2022. September 28., Wednesday

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The online workshop organised by the University of Szeged examined the relations between the Post-Soviet Countries and the European Union

The English language online workshop entitled “Understanding the relations between the European Union and the Post-Soviet Countries - Drama or Prosperity?” organised in the framework of the Conference on the Future of Europe was implemented as a result of the cooperation of the European Public Law Organisation – EPLO, the Europe Direct Szeged and the International and Regional Studies Institute of the University of Szeged, Faculty of Law and Political Sciences.


The so-called Eastern Partnership is one of the major areas of the Neighbourhood Policy of the European Union, concentrating on the Post-Soviet countries, namely Armenia, Azerbaijan, Belarus, Georgia, the Republic of Moldova and the Ukraine.


Several bilateral and multilateral political and economic agreements have been drawn up by now between the EU and countries covered by the Eastern Partnership. However, as reports about the achieved results regularly point out, historical, political, cultural and economic differences lingering between the Western world and the countries of the Eastern Partnership, hinder the latter in improving their “democracy indicators” and establishing an ever closer relationship with the EU.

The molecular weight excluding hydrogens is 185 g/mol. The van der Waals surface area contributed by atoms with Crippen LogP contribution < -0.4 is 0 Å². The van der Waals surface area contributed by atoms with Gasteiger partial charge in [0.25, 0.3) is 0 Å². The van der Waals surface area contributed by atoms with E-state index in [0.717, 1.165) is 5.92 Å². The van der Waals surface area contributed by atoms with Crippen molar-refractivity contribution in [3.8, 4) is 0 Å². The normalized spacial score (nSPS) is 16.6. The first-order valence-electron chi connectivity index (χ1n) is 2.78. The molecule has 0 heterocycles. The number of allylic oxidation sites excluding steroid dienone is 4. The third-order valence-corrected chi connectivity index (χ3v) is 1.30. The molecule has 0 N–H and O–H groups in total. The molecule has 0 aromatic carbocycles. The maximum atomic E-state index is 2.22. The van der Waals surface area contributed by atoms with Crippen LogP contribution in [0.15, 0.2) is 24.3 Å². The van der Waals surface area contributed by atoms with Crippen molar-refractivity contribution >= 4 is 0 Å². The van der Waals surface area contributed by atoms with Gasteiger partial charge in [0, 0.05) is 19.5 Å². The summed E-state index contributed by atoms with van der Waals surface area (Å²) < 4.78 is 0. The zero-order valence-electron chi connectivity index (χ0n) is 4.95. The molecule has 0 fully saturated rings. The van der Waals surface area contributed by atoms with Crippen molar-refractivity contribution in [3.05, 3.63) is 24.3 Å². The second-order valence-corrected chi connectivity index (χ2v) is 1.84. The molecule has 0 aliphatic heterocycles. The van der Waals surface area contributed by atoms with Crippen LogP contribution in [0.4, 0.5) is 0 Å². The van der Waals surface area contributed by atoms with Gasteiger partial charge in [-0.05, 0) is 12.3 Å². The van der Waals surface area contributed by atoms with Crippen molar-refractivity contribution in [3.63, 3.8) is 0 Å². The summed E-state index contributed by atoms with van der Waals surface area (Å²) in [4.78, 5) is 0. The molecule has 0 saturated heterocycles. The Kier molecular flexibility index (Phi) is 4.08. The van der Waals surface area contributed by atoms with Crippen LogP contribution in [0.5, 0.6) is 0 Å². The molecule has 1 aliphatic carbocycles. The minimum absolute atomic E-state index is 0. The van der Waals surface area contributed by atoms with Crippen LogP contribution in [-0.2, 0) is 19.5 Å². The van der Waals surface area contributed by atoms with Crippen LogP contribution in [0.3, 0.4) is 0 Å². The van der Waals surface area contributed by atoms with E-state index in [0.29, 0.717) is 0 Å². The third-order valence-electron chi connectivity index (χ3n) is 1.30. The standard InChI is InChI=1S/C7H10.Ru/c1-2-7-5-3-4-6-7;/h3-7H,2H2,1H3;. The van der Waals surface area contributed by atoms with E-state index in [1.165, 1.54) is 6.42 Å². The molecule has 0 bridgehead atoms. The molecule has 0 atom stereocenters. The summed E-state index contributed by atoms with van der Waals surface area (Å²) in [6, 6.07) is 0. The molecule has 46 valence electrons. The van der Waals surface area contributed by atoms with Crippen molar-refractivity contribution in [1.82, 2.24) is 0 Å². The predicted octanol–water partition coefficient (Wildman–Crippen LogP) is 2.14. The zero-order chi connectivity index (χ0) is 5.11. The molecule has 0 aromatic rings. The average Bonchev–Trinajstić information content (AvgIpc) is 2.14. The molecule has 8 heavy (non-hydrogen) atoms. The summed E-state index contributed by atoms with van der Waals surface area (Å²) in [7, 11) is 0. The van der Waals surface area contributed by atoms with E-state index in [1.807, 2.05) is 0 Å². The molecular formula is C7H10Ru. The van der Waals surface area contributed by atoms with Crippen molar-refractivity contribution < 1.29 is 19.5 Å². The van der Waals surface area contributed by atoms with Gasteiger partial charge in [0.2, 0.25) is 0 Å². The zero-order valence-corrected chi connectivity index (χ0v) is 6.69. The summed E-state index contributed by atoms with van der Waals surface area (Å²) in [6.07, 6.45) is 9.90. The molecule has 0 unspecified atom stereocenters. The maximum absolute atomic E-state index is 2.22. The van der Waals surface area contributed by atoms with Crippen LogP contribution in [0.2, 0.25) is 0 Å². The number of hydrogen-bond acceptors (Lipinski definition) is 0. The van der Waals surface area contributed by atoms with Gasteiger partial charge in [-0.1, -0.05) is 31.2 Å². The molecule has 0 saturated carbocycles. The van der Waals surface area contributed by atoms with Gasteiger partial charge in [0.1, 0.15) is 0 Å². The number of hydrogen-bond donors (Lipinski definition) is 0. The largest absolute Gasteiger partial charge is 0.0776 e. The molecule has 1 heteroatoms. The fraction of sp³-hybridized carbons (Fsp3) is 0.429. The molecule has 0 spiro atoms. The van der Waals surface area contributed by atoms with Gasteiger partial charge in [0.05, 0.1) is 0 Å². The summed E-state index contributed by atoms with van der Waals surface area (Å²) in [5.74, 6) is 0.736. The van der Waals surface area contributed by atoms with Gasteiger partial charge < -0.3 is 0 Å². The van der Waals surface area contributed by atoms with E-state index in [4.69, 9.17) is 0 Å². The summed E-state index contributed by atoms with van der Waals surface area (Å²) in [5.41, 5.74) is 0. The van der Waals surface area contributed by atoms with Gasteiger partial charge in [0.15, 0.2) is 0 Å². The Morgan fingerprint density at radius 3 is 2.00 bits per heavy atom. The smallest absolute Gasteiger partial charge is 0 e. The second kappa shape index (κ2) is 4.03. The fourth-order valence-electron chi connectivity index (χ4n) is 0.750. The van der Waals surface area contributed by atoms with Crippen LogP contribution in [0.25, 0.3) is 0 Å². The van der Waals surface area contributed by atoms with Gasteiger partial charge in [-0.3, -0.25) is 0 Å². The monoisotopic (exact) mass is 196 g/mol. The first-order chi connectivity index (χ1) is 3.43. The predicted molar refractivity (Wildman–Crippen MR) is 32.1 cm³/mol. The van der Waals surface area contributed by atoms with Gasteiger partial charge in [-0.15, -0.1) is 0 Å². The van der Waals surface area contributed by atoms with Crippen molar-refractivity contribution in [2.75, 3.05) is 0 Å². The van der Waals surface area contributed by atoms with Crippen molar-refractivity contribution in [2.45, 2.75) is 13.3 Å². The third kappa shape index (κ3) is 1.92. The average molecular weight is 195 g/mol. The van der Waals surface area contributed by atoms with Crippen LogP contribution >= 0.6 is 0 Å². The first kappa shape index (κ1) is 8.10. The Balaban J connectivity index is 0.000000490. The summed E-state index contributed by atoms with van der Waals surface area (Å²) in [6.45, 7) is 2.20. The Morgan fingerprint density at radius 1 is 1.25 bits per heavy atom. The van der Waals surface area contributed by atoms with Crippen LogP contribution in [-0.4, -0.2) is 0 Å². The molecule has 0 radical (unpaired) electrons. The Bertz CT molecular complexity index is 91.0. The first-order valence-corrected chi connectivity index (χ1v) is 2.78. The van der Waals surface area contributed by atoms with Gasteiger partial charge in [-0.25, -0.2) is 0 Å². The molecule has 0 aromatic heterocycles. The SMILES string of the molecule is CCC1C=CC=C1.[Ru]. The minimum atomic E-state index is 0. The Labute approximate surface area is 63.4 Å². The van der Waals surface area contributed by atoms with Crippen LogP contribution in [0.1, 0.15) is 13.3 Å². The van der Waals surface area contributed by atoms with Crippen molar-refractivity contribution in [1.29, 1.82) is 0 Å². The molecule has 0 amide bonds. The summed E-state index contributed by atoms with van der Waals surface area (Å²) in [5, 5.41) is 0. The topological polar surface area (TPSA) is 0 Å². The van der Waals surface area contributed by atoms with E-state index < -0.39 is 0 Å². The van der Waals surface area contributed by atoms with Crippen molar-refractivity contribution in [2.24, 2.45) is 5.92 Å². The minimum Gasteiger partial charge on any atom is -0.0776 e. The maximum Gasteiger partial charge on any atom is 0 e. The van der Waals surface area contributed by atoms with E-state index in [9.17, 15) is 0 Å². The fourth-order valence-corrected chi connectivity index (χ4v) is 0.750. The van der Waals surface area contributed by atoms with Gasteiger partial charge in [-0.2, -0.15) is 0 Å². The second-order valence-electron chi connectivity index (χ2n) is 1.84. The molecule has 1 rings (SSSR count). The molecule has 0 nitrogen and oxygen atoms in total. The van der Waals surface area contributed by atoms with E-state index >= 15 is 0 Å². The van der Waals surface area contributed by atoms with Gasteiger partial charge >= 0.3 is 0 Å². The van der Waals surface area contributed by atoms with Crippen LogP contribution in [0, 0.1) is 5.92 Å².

The sensitivity of Post-Soviet countries towards external events and actors also makes it difficult – sometimes almost impossible – to successfully implement the Eastern Partnership.


The workshop organised by the Europe Direct Szeged and the International and Regional Studies Institute of the University of Szeged, Faculty of Law and Political Sciences focused on the relations between the EU and the Post-Soviet countries within the frame of the Eastern Partnership, with special focus on legal, political, economic, cultural, geographical and trade related points of view. The central question of the workshop organised online was to enumerate the possibilities of Post-Soviet countries to develop their relationships with the European Union regarding democracy, human rights and the rule of law, either separately or together.


Dr. Várkonyi-Gültekin Gizem, assistant professor at the International and Regional Studies Institute of the Faculty of Law and Political Sciences opened the discussion and also played the role of the moderator of the event. Ioseb Nanobashvili, Former Ambassador of Georgia to the Hellenic Republic and to the Republic of Serbia, Director of the EPLO Regional Branch for the South Caucasus held a lecture entitled “EU accession prospects and challenges for South-East European states: Georgia, Ukraine, and Moldova”. In his lecture, he identified as a problem and serious shortcomings of the Eastern Partnership that the strategy of the EU does not provide a real “European perspective” for states cooperating within the Eastern Partnership. Cooperation in its current form only allows drawing up a limited curve of development and convergence, unlike in the case of the Western Balkan states whose cooperation agreements clearly outline the possibility of future membership.